Wednesday, 20 November 2013

What the Columnists Say

Published in Roundup of Columnists

Prime Minister Erdoğan’s statement that it is inappropriate that female and male university students share housing and that the government intends to take action to prevent this, and his subsequent statement that there is “legitimate” and “illegitimate” lives ignited a lively discussion. According to one interpretation, Erdoğan’s purpose is to keep his conservative base mobilized. However, several commentators also made the point that Erdogan was in fact addressing a genuine concern among the ascendant, conservative middle class whose children have become acquainted with a liberal life style that is shocking for the generation of their parents. Yet some of the sympathetic commentators who made this point nonetheless urged the AKP to adapt to the change that Turkey is undergoing.  Meanwhile, a columnist in the conservative, pro-AKP daily Yeni Şafak on the contrary argued that Islam must be the point of reference for democracy in a Muslim nation like Turkey, and that individuals must relinquish some freedoms that the majority in a Muslim nation finds unacceptable. The speech that Erdoğan gave in Diyarbakır in which he for the first time used the word Kurdistan was met with enthusiasm in the mainstream media.

Ergun Babahan on the t24 news site writes that whatever its purposes, the speech that Erdoğan gave in Diyarbakır is of historical importance. Yet how can it be that a leader who sings the tunes of friendship and brotherhood in Diyarbakır becomes a despot in Taksim Square in Istanbul? The contradictions of a politician who is oppressive in the west of the country and who poses as a democrat in Diyarbakır in the east raises legitimate questions. As I see it, the answer to this contradiction is to be found in the PKK and its leader Abdullah Öcalan. Unlike the Gezi protesters and the concerned seculars, the Kurds are an organized people.  It is not Erdoğan who gives the Kurds their rights; it is the Kurds who take them by fighting for them. Erdoğan is in a position similar to that of South Africa’s former president F. W. De Klerk who sat down to peace negotiations with Mandela, not because he was a democrat who respected human rights, but because he faced up to the reality that the racist policies of South Africa had become untenable. It is similarly the rapidly changing realities of the Middle East, the Kurdish reality that is increasingly imposing itself, the desire to exert power in the region, and the fear of being treated as a pariah internationally that is compelling Erdoğan to be a democrat in Diyarbakır. He has nothing similar to fear from the concerned seculars in the west; their medias have surrendered, their businessmen have been bought. The anger of the youth that occassionaly flares up can immediately be suppressed by the devilish police. That is why Erdoğan can be a democrat in the east, and a despot in the west. Because there is no organized force in the west (of Turkey) that forces him to be a democrat. That is simply the painful truth.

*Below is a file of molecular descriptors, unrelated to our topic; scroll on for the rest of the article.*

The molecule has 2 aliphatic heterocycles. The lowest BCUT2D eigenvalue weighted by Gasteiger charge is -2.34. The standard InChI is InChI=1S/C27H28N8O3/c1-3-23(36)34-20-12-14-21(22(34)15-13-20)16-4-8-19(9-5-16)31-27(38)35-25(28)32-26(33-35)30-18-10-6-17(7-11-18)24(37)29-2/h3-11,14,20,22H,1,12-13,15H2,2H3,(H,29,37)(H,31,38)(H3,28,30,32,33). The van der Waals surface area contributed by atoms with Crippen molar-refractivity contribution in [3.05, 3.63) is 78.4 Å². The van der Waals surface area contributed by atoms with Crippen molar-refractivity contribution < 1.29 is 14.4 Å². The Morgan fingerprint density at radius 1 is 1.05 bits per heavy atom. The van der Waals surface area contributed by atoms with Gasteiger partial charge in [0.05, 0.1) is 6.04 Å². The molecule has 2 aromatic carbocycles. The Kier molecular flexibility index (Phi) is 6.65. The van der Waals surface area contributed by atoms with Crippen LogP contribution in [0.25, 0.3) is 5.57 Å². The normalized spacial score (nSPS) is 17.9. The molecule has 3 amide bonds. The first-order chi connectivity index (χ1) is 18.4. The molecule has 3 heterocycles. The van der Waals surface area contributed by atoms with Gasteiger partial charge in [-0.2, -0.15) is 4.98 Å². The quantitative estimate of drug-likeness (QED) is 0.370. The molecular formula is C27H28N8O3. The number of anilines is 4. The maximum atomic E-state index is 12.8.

Ali Sirmen in Cumhuriyet writes that divide and  rule is Mr. Tayyip’s preferred political method. Every fascism needs an enemy to sustain its hold. In “Tayyibizm”, the others in society – be it seculars, Alevis or Gezi protesters – are the enemy, the root of all evil. Democracy is not important. What is important is to conform to the conservative Islamic values that he stands for. In this perspective, there are no inviolable democratic concepts in the life of society, only sacred religious concepts. That is how the matter of freedom to wear headscarf was handled; it was made clear that the headscarf was a religious requirement. Both the matter of students homes and the headscarf in the parliament were used to convey the message that “we will implement the prescriptions of religion and conservative morality, and the others who are root of every evil will always be against this.” Even though the support of the fundamentalists may not be enough to secure a majority in support of a presidential system, it will be enough to keep the others oppressed. When the very aim is to create the impression that the conservative moral values of Islam are with Mr. Tayyip, and that the others are despicables who are against these, then one has to conclude that Mr.Tayyip has acted rationally from the point of view of his own calculations in his recent game.